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Comment Re:Pick a category (Score 2) 993

There isn't really an analog in your typical open source community. In fact, smaller open source projects tend to be so grateful for any help that asshole behavior is tolerated -- or even considered the norm. It's a sad state of affairs for the majority of us who want to contribute, but have no interest in dealing with a cesspool of assholes.

Sorry, but that sounds like an excuse.

Humans are thoroughly reprehensible creatures. There's a reason the living world is dying around us: that's because humans ARE assholes that generally destroy everything they touch. In some cases, that wicked Shiva energy is channeled in directions that benefit others ("open source", or what many profiteers say the "lunatic fringe" rightly calls "free software", is an example.) But in most cases, that energy is expended in (temporarily) fluffing the arrogant and greedy who, coincidentally or not, often seem to hover like vultures around those small eddying pools of curiosity and itch-scratching, eyeing their opportunity to profit from the collective labors. In other words, when something good happens, it's almost always an accident, and if that accident is profound enough, it needs righteous assholes to defend or protect it (like Linus does with Linux.)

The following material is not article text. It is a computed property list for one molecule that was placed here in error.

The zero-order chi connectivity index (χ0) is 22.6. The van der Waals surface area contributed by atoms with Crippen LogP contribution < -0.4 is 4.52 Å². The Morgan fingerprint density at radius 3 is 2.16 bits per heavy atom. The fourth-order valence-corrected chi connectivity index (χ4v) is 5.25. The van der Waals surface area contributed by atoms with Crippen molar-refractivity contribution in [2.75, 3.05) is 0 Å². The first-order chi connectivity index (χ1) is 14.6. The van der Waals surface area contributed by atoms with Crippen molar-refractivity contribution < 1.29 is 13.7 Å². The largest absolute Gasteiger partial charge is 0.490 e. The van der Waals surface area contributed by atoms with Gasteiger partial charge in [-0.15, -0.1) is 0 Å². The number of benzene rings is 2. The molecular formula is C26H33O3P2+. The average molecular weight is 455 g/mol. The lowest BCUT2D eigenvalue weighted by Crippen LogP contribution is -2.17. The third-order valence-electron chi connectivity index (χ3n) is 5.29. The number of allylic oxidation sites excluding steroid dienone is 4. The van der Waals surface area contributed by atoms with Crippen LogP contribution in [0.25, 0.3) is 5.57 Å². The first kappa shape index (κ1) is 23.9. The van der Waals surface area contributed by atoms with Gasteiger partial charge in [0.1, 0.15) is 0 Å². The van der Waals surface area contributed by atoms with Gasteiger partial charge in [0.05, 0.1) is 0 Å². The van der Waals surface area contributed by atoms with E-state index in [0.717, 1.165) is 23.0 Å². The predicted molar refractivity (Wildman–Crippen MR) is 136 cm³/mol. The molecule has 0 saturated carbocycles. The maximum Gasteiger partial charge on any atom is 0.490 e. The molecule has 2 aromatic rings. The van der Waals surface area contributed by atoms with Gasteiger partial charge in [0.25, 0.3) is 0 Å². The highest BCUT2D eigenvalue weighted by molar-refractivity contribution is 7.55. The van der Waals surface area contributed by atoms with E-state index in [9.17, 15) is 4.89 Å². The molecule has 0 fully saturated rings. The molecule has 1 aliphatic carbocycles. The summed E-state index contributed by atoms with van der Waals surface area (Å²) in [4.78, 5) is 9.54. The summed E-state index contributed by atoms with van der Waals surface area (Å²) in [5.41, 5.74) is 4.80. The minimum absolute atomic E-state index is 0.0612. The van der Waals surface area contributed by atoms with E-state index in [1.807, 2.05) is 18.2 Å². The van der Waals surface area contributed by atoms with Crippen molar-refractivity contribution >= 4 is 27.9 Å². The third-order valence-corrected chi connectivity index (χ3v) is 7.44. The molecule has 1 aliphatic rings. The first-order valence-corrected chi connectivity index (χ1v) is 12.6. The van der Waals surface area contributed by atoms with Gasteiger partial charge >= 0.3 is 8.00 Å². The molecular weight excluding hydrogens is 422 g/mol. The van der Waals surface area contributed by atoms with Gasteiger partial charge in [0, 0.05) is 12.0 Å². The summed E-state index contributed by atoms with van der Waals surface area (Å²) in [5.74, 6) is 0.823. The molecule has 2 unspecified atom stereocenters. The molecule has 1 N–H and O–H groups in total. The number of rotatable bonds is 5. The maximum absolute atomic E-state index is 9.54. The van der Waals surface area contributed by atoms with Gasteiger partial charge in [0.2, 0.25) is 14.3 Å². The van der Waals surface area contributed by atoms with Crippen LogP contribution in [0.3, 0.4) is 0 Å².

So, that leaves you with a simple choice: create something for the whole with assholes that might benefit more than your local group, or not--and try on your own to profit from the assholes you manage to convince your wares are gold.